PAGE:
The Director of the Hamon Arts Library provides vision, energy and leadership for three subject librarians who offer collection development, reference and instructional services for Meadows departments, two curators of special collections, one curatorial assistant, and three library specialists in circulation. Other responsibilities are administering the budget of the Hamon Arts Library, including university-allocated and restricted funds; creating and maintaining records, reports and statistics; and supervision of direct reports. The Director also serves on committees, including service on CUL’s Leadership Team, which sets policies and provides strategic vision for the libraries, and is expected to take an active role within SMU libraries, the Meadows School, and the University. The successful candidate will be a collaborative leader who sets priorities and promotes positive change in support of the teaching, research and creative needs of Meadows students, faculty and staff. The director will also work with staff in other areas of the library and university to advance technology and digital initiatives relevant to library services; cultivate faculty relationships; and make Hamon a visible and dynamic presence within Meadows, the University, and the greater Dallas arts community.
Requirements of the position include a Master’s degree in library science from an ALA-accredited institution; a graduate degree in the fine or performing arts; at least five years’ progressively responsible post-MLS experience in an arts library, preferably in an academic setting; supervisory experience; demonstrated experience with the use of technology in an arts setting; strong knowledge of and experience with reference, information literacy, instruction and collection development; evidence of scholarly engagement and participation in professional organizations; and excellent interpersonal, leadership and communication skills, including the ability to work collegially with faculty, staff and students. Preference will be given to candidates who have demonstrated project management skills, experience in grant writing, and experience in overseeing the physical operations of a library facility.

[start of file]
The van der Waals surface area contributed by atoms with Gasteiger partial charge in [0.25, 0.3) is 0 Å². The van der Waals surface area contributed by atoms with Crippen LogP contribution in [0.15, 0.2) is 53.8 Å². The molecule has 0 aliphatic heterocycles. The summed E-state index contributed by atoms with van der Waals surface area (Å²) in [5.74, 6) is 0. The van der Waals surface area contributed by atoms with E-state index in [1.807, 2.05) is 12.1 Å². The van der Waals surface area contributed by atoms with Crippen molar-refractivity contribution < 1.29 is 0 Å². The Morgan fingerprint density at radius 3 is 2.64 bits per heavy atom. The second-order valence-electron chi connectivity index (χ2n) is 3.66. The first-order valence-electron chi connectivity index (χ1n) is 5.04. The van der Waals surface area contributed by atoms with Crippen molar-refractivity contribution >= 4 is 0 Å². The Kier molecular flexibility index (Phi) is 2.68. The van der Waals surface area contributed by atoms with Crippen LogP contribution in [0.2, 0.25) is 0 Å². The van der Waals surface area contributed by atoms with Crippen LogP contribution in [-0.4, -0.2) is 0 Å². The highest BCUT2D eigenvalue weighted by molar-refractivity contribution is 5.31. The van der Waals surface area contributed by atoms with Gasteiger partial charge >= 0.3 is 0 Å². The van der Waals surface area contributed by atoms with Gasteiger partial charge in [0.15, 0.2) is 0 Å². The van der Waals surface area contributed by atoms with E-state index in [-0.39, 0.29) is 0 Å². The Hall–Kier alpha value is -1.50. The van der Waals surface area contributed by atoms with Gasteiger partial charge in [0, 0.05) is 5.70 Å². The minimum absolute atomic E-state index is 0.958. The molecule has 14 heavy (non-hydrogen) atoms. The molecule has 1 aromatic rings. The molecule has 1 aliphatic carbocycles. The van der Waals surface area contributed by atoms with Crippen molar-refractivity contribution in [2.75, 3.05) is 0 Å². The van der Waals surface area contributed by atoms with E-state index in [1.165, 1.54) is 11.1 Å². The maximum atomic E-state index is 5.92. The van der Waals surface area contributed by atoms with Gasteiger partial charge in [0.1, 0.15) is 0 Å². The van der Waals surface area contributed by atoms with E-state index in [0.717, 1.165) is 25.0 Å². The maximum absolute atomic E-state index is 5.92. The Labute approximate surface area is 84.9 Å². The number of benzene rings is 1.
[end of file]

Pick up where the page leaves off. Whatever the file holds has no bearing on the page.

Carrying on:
Please visit our website http://www.smu.jobs to apply.
Southern Methodist University will not discriminate in any employment practice, education program, or educational activity on the basis of race, color, religion, national origin, sex, age, disability, or veteran status. SMU’s commitment to equal opportunity includes non-discrimination on the basis of sexual orientation.
CUL Human Resources Office / Facilities
Central University Libraries
Southern Methodist University
The University of Colorado Boulder Libraries invites applications from
innovative and enthusiastic service-oriented professionals for the
position Art and Architecture Librarian. The Art and Architecture
Librarian is a tenure-stream faculty position that will report to the
Faculty Director of the Humanities Department pending implementation of a
reorganization plan. Duties include general and specialized reference;
virtual reference; instruction services and classroom teaching as part of
an active library instruction program; and selecting library materials in
the areas of art, art history, architecture, and environmental design.
This position serves as the primary liaison to the Art and Art History
Department and the College of Architecture and Planning and assumes